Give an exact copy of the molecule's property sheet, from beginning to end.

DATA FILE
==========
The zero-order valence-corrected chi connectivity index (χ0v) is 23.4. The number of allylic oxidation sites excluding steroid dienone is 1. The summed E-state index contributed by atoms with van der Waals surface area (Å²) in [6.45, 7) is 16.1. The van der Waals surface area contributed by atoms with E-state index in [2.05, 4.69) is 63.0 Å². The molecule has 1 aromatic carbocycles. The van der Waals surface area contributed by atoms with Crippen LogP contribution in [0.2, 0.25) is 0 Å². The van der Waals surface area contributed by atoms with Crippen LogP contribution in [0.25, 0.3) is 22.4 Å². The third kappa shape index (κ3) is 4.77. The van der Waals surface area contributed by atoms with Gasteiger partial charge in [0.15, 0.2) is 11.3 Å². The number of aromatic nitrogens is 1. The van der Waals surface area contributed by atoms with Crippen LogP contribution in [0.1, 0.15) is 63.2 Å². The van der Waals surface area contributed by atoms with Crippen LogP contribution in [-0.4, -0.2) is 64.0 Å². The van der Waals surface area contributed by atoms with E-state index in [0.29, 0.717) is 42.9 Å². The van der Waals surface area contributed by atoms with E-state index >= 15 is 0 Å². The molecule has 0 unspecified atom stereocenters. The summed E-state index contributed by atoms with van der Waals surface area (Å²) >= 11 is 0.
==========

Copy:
The zero-order valence-corrected chi connectivity index (χ0v) is 23.4. The number of allylic oxidation sites excluding steroid dienone is 1. The summed E-state index contributed by atoms with van der Waals surface area (Å²) in [6.45, 7) is 16.1. The van der Waals surface area contributed by atoms with E-state index in [2.05, 4.69) is 63.0 Å². The molecule has 1 aromatic carbocycles. The van der Waals surface area contributed by atoms with Crippen LogP contribution in [0.2, 0.25) is 0 Å². The van der Waals surface area contributed by atoms with Crippen LogP contribution in [0.25, 0.3) is 22.4 Å². The third kappa shape index (κ3) is 4.77. The van der Waals surface area contributed by atoms with Gasteiger partial charge in [0.15, 0.2) is 11.3 Å². The number of aromatic nitrogens is 1. The van der Waals surface area contributed by atoms with Crippen LogP contribution in [0.1, 0.15) is 63.2 Å². The van der Waals surface area contributed by atoms with Crippen LogP contribution in [-0.4, -0.2) is 64.0 Å². The van der Waals surface area contributed by atoms with E-state index in [0.29, 0.717) is 42.9 Å². The van der Waals surface area contributed by atoms with E-state index >= 15 is 0 Å². The molecule has 0 unspecified atom stereocenters. The summed E-state index contributed by atoms with van der Waals surface area (Å²) >= 11 is 0.